“I would say that the people we’re dealing with at both companies are very knowledgeable financial people and they’re excellent partners. They do not micro-manage us. They let us run the business. On a day-to-day basis, the ownership structure above me is really not a factor in how the business is being run. With private equity, there’s always talk about the ultimate exit, but if they do exit, once again, the value of Chembulk goes beyond the ships. It’s the whole package, both the platform and the steel.”
One of the ways that private equity prefers to exit is through an initial public offering (IPO). In today’s market, shipping IPOs are extremely difficult, but a couple of years from now, who knows? I’m not asking whether the ultimate plan is for Chembulk to go public, but in general, do you have any thoughts on whether it’s better to be private or public? I find it ironic that you've just told me the plan for Chembulk prior to the acquisition by BLT was to go public with Bob Burke as CEO, because I’ve heard Bob repeatedly state from conference podiums that he believes there’s an inherent flaw in the public shipping model. Where do you come down on this debate?
“I like to quote my friend and former colleague Gary Vogel, who was asked this question on a panel we were on together and he said, ‘The benefit of being private versus public is that I don’t have to tell you the benefit of being private versus public.’
“I would say there are pros and cons to each. When I worked for Stolt-Nielsen, it was a public company but it didn’t have a public company feel at my level – it felt like it was still the Stolt-Nielsen’s [family] company. And I would say that our reporting requirements at Chembulk right now under private-equity ownership are as stringent and demanding as they would be as a public company.”
OK, we’ve gone through your career, which brings us to the present, and your being named the CMA Commodore for 2017. Looking back, it goes without saying that things have turned out well for you professionally, but in retrospect, what do you think about the decisions you’ve made through the years, the paths you've taken versus those you didn’t?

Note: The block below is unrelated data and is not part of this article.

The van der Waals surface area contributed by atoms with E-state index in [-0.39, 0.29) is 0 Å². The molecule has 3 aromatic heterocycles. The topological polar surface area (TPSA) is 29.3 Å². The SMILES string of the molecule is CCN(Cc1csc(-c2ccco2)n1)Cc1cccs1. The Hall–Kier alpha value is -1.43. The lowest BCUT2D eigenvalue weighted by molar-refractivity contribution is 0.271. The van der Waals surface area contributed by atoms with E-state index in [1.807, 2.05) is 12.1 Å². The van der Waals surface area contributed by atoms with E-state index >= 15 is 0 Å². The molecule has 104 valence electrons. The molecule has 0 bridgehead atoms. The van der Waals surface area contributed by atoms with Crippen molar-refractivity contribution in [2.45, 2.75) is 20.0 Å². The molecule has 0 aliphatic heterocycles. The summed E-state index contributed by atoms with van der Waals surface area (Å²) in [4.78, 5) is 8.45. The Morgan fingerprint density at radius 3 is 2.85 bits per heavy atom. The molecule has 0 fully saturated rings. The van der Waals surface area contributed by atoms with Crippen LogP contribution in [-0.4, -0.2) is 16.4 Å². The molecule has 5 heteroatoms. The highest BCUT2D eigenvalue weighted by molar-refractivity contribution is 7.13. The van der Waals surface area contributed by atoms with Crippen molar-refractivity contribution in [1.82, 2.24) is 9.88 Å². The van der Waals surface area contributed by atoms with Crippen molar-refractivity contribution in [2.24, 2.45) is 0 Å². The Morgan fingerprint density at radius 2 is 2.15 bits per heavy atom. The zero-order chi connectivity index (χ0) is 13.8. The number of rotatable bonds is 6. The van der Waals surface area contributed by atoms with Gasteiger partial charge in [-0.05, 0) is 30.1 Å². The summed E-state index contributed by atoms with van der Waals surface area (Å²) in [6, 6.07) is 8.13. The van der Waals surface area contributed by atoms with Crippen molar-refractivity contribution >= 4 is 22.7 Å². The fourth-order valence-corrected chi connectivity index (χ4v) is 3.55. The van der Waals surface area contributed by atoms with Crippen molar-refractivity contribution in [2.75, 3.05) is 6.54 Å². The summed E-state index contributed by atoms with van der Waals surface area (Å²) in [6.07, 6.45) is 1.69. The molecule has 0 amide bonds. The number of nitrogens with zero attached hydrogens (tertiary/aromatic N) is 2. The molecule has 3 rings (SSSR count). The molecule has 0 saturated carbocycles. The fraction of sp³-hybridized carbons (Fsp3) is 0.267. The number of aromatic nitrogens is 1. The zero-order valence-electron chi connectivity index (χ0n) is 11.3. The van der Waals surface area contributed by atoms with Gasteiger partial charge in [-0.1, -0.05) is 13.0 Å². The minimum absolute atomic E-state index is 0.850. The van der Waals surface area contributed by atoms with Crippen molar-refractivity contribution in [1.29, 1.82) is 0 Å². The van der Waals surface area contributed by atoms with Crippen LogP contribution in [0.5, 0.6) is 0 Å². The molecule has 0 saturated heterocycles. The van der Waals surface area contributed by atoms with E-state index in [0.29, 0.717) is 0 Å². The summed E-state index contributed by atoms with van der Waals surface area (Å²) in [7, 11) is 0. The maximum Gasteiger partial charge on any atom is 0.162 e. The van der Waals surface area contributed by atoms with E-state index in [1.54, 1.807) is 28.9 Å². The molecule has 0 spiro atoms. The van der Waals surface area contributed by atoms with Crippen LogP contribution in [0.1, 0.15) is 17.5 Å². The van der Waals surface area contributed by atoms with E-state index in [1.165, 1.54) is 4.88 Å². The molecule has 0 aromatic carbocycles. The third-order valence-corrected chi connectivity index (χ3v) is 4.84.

“To this day, I regret that I never achieved my master’s licence. But if I had, it would have meant another two years at sea. Would I have then gone on to law school? I don’t know. Instead, I went to Stolt-Nielsen, where I turned down a position to be based in London [and went on to Sound Tanker Chartering instead]. What would have happened if I had accepted? Would I be sitting next to Niels Stolt-Nielsen now? I don’t know.
“In September 2006, I had two milestones: I turned 50 and it was announced I would become president of Clipper Tankers USA. Then, a couple of months later, Bob Burke reached out [with the Chembulk COO offer] and I initially resisted. What would have happened if I hadn’t accepted?
“When I look back at all of these things, there’s a certain aspect of being in the right place at the right time – of luck – but there’s also a certain aspect of putting yourself in the right place at the right time and making your own luck. And I think I’ve had more successes than failures. The decisions I’ve made – touch wood – seem to have worked out for me.
“As you progress through your career, it’s human nature to look back and think, ‘If I had only known this, I would have done that’ or ‘If I could only go back…’ but the thing is – and I can’t tell you when it happened – there was some point in my life when if I was given the opportunity to go back, I wouldn’t, because if I changed something, there was more that could go wrong than has gone right.”